“Wow…what a way to blow away years of stereotypes in one evening! Everyone should do this,” my 16 year old son said as we got into the car. He was talking about the Niagara Foundation’s Abraham’s Tent program. The motto of the program is “Open Doors, Open Minds and Open Hearts.” Starting in Ramadan, the initiative “aims to provide space for people of differing religious and cultural traditions to get-to-know one another in the cozy intimacy of each other’s homes and seeks to build community through casual conversation over a delicious meal.”
My family and I had a wonderful, warm, delicious meal at the home of Sinem and Galip and their three beautiful, blonde haired, blue-eyed daughters. Sinem and Galip are Muslim, from Turkey. Geno and I are one-half Brazilian/Agnostic (raised Catholic) and one-half Jewish/USAmerican. Our son is a mix of everything in between.
“I made the right decision,” my son added, about going to the dinner. It was so close to “you were right, mom,” that I just smiled silently. Just six hours earlier my son was begging to get out of it. “It’s the last weekend of sophomore year; there’s a big party; Why are you ruining my life?” he cried. “If we are back in time I will drop you at the party,” I told him. Expecting a somber affair, that seemed plausible. After all, we were scheduled to arrive at 7 pm and Muslims are all very conservative and serious, right? Little did I know when I said this that a typical Ramadan evening is full of course after course of food and lively discussion, sometimes lasting from dinner all the way through to the pre-dawn morning meal.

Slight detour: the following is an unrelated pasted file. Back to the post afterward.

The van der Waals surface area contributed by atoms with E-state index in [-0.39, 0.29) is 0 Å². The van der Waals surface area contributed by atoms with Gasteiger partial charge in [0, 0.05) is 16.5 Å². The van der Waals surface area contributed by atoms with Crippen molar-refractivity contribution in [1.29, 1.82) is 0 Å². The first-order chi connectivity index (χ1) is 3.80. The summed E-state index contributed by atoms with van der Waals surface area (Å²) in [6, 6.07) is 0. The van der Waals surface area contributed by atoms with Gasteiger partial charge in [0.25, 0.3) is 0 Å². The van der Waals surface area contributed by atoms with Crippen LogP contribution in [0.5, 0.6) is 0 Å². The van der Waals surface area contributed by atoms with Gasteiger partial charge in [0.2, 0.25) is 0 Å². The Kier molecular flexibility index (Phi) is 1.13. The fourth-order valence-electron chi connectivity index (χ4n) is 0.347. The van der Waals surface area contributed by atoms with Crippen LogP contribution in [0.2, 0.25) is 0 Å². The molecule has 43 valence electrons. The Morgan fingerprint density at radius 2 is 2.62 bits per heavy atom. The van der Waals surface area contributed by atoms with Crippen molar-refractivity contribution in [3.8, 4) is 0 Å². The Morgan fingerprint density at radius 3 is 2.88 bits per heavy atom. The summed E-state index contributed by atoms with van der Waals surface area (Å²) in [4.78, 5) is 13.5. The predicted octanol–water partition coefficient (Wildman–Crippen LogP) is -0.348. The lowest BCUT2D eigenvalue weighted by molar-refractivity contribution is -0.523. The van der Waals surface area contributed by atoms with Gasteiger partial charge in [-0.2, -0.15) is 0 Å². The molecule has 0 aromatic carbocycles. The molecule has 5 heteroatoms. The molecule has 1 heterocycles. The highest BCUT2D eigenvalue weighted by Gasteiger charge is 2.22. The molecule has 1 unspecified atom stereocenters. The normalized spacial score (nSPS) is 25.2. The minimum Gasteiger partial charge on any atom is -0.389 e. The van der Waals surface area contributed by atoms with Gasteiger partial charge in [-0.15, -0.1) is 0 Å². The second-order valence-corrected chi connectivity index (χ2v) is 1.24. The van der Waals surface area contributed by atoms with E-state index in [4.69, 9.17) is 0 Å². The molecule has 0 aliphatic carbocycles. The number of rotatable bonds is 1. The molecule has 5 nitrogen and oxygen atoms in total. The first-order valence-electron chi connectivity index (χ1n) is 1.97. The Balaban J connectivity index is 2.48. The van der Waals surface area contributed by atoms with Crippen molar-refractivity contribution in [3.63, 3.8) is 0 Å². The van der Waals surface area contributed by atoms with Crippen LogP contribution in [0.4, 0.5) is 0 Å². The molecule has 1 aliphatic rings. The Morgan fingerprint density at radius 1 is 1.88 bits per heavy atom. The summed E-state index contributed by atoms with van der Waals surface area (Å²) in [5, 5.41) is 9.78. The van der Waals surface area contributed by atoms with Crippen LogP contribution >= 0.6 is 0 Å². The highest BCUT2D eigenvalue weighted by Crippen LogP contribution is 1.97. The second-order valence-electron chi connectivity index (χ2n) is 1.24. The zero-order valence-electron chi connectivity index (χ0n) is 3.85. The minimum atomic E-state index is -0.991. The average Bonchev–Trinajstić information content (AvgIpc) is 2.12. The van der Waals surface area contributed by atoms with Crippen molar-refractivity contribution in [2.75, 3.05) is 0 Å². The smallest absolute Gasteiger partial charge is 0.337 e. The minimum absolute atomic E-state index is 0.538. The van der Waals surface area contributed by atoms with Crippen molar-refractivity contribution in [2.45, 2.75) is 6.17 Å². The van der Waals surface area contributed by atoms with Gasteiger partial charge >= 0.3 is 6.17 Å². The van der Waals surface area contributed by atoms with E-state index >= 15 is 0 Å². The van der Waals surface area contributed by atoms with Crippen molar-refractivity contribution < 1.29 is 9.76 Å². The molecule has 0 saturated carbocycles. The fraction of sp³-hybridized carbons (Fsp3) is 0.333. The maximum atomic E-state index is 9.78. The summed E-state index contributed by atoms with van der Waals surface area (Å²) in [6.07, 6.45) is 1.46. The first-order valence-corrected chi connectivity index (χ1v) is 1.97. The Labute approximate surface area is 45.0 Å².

We removed our shoes and Sinem loaned me a pair of slippers (is that religious, cultural or simply protecting hardwood floors? It’s the latter in our home on removing the shoes—good idea to have extra slippers on-hand.) We sat in the living room to chat first—work, school, how you ended up in the area. After a while the younger girls, ages six and seven whispered to their mother. “They wanted to know why we can’t eat yet,” she told us. Yes, I wondered—are they being polite because we are here? Should I offer to help in the kitchen? And then we hear the music from the kitchen, and everyone jumps to action. “Time to eat,” they announce. I realize with a pang of guilt about my own Yom Kippur practice—late dinner day one followed by early dinner day two—that you are actually supposed to wait until sundown. In mid-June, sundown is about 8:30.
Dinner was so delicious! We started with lentil soup with a squeeze of fresh lemon; then pide (flatbread), borek (a spinach-cheese pastry), stuffed grape leaves, roasted chicken and vegetables, beet slaw, dates and almonds; cucumber salad and fresh, sweet watermelon. Next was Turkish coffee (the custom is tea, but we’d been talking about coffee. “Want to try Turkish coffee?”) We moved back to the living room for tea. As we sat and talked, more food came out with each passing hour…rice pudding; a fresh fruit tray.
Other images and thoughts, not necessarily in order…
- As the adults talked, the younger girls marched in a circle around the interior wall that divided the kitchen hallway and living room. It reminded me of my sisters and I (I’m also one of three girls) doing the same thing in our childhood home; Philip Sousa blasting on the Motorola stereo, my dad leading us in a march.